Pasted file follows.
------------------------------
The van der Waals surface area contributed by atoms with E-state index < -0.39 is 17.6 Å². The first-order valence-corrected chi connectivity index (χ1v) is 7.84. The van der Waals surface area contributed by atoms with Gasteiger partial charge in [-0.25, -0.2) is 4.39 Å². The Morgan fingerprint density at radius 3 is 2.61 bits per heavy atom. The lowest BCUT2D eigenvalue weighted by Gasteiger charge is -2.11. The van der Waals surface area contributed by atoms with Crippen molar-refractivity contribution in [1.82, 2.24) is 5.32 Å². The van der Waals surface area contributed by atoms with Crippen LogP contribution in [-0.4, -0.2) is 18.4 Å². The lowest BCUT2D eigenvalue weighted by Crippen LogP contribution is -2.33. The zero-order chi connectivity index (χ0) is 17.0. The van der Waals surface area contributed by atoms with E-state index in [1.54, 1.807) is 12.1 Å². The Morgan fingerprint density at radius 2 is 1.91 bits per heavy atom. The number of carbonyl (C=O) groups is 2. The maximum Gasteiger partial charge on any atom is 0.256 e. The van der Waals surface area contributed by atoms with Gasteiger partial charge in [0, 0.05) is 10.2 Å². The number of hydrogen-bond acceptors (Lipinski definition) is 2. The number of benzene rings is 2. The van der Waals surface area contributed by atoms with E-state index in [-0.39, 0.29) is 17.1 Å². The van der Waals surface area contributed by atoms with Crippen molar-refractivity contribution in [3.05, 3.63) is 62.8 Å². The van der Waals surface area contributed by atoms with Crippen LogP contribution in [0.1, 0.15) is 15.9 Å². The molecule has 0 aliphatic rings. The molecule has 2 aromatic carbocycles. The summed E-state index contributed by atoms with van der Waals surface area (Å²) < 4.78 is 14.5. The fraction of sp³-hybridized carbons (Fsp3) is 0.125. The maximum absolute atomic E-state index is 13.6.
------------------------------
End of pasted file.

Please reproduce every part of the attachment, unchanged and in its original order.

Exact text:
The van der Waals surface area contributed by atoms with E-state index < -0.39 is 17.6 Å². The first-order valence-corrected chi connectivity index (χ1v) is 7.84. The van der Waals surface area contributed by atoms with Gasteiger partial charge in [-0.25, -0.2) is 4.39 Å². The Morgan fingerprint density at radius 3 is 2.61 bits per heavy atom. The lowest BCUT2D eigenvalue weighted by Gasteiger charge is -2.11. The van der Waals surface area contributed by atoms with Crippen molar-refractivity contribution in [1.82, 2.24) is 5.32 Å². The van der Waals surface area contributed by atoms with Crippen LogP contribution in [-0.4, -0.2) is 18.4 Å². The lowest BCUT2D eigenvalue weighted by Crippen LogP contribution is -2.33. The zero-order chi connectivity index (χ0) is 17.0. The van der Waals surface area contributed by atoms with E-state index in [1.54, 1.807) is 12.1 Å². The Morgan fingerprint density at radius 2 is 1.91 bits per heavy atom. The number of carbonyl (C=O) groups is 2. The maximum Gasteiger partial charge on any atom is 0.256 e. The van der Waals surface area contributed by atoms with Gasteiger partial charge in [0, 0.05) is 10.2 Å². The number of hydrogen-bond acceptors (Lipinski definition) is 2. The number of benzene rings is 2. The van der Waals surface area contributed by atoms with E-state index in [-0.39, 0.29) is 17.1 Å². The van der Waals surface area contributed by atoms with Crippen molar-refractivity contribution in [3.05, 3.63) is 62.8 Å². The van der Waals surface area contributed by atoms with Crippen LogP contribution in [0.1, 0.15) is 15.9 Å². The molecule has 0 aliphatic rings. The molecule has 2 aromatic carbocycles. The summed E-state index contributed by atoms with van der Waals surface area (Å²) < 4.78 is 14.5. The fraction of sp³-hybridized carbons (Fsp3) is 0.125. The maximum absolute atomic E-state index is 13.6.